Ancient "Giant Virus" Revived From Siberian Permafrost

Climate change could release more ancient viruses. Is there a risk to humans?

A Pithovirus (above, as viewed by electron microscopy) was found to be still active and able to infect an amoeba.

Buried deep in the Siberian permafrost and untouched for over 30,000 years, researchers have discovered what is thought to be the newest representative of what are loosely known as "giant viruses."

A team led by Jean-Michel Claverie and Chantal Abergel of Aix-Marseille University in Marseille, France, made the discovery of the previously unknown virus, which has been dubbed Pithovirus sibericum and can be revived in the lab.

Their findings are detailed in a new article in the Proceedings of the National Academy of Sciences.

Lest Siberian excavation makes you think of frozen woolly mammoths, make no mistake: These giants are still decidedly microscopic. But in the diminutive world of viruses they're larger than normal specimens, measuring 1.5 microns in length and 0.5 microns in diameter. The pandoraviruses, the largest viruses previously discovered, also by the team of Claverie and Abergel, measure 1 micron in length and 0.5 in diameter.

"'Giant' viruses are loosely defined as the ones that you can see under a regular microscope," explained Claverie and Abergel when contacted via email.

Large and Complex

Giant viruses also dwarf other viruses in terms of genetic complexity. The newly discovered Pithovirus contains 500 genes, and the aforementioned Pandoravirus can contain up to 2,500.

For comparison, the HIV virus contains only about 12 genes, explained James Van Etten, a professor of plant pathology at the University of Nebraska, when reached for comment. (Van Etten is an authority on viruses and edited the new study.)

Amazingly, even after more than 30,000 years embedded in ancient permafrost, when Claverie and Abergel exposed amoebas in their lab to the virus, they found that the virus was still active and quickly infected the host cell. "We use amoeba on purpose as a safe bait for capturing viruses. We then immediately verify that they are not able to infect animal/human cells," stressed the researchers.

Giant viruses are not just bigger but are hardier than others as well, said the researchers. This hardiness, along with a favorable environment, likely helped the newly discovered specimen stay intact for the thousands of years that it did. Viruses are often destroyed or rendered inactive by a number of factors, including light and biochemical degradation.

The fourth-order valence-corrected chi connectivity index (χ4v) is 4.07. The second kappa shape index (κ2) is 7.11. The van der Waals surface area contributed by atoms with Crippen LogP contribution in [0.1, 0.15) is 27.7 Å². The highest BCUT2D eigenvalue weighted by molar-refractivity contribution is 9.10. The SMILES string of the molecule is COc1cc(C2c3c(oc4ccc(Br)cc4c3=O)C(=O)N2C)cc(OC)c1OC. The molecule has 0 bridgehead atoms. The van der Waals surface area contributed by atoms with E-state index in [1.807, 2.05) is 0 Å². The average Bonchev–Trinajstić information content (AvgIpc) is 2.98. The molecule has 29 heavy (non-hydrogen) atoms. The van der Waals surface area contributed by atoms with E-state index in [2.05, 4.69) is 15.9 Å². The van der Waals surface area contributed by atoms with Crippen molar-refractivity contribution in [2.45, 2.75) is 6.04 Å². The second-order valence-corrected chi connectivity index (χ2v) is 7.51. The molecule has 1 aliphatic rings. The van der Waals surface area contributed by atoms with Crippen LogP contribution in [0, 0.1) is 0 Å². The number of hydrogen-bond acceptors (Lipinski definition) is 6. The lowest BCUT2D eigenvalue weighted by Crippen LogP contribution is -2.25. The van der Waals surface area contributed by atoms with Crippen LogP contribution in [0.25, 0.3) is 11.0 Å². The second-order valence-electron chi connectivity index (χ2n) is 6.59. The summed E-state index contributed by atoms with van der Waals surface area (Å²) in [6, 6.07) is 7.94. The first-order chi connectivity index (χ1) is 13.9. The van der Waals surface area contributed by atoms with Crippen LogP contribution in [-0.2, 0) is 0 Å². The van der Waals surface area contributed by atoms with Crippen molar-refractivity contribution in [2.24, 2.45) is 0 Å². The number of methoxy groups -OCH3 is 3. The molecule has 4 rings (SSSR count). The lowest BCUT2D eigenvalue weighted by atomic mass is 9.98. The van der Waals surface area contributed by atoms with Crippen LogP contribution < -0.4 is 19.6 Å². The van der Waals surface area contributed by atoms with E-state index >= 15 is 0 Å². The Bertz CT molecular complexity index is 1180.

"Among known viruses, the giant viruses tend to be very tough, almost impossible to break open," said Claverie and Abergel. "Special environments such as deep ocean sediments and permafrost are very good preservers of microbes [and viruses] because they are cold, anoxic [lacking oxygen], and in the dark."

Intricate and Varied

The past decade has seen something of a renaissance in the discovery of large, genetically complex viruses, with the discovery of three distinct groups (Mimivirus, Pandoravirus, and now Pithovirus) suggesting that viruses can be much more intricate and varied than previously thought, and that giant viruses may not be especially uncommon.

The newly discovered diversity in genetic makeup and morphology among viruses leads Van Etten to surmise that different types of viruses may have evolved separately.

"The idea that all viruses evolved from one common origin, I suspect is not true," said Van Etten.

Changing Climate: Growing Threat?

If long-buried viruses can be unearthed, what else might be capable of coming to the surface? Climate change as well as industrial activities may shake up the ancient ice enough to bring potential pathogens to the surface.

"Mining and drilling means ... digging through these ancient layers for the first time in millions of years. If 'viable' [viral particles] are still there, this is a good recipe for disaster," said Claverie and Abergel.

But Edward Mocarski, a professor of microbiology at Emory University, says the risk of a virus pathogenic to humans being released from the ice is very small.

"The idea would make a great movie but is extremely unlikely unless the virus came from a frozen human being who possibly died from a virus that is no longer in circulation," said Mocarski when contacted via email.

"A very small proportion [of the viruses on Earth] represent viruses that can infect mammals and an even smaller proportion pose any risk to humans."

University of Nebraska's Van Etten agreed that such a situation was unlikely but possible with the right conditions.

"The biggest source of genes on the planet is probably from viruses, and they're just everywhere, but in general they're highly specific for the organisms that they grow in," said Van Etten.

The researchers behind the discovery, Claverie and Abergel, believe that whether or not it's likely, such a scenario remains feasible. They counsel vigilance and continued testing. As their latest research has shown, large DNA viruses may remain infectious for very long stretches of time.

"The fact that we might catch a viral infection from a long-extinct Neanderthal individual is a good demonstration that the notion that a virus could be 'eradicated' from the planet is plain wrong and gives us a false sense of security. At least a stock of vaccine should be kept, just in case," said Claverie and Abergel.

Their research will now turn to assessing how real a threat these ancient viruses pose.

"We are now doing more work to analyze the DNA content of these permafrost layers in a search for the genetic signature of viruses resembling human pathogens," said Claverie and Abergel, who stressed that they are not attempting to "revive" any such pathogenic viruses, but rather hoping to determine the potential danger.

"If we find some [human pathogens], then the risk will become more real. If not, we will be safe."

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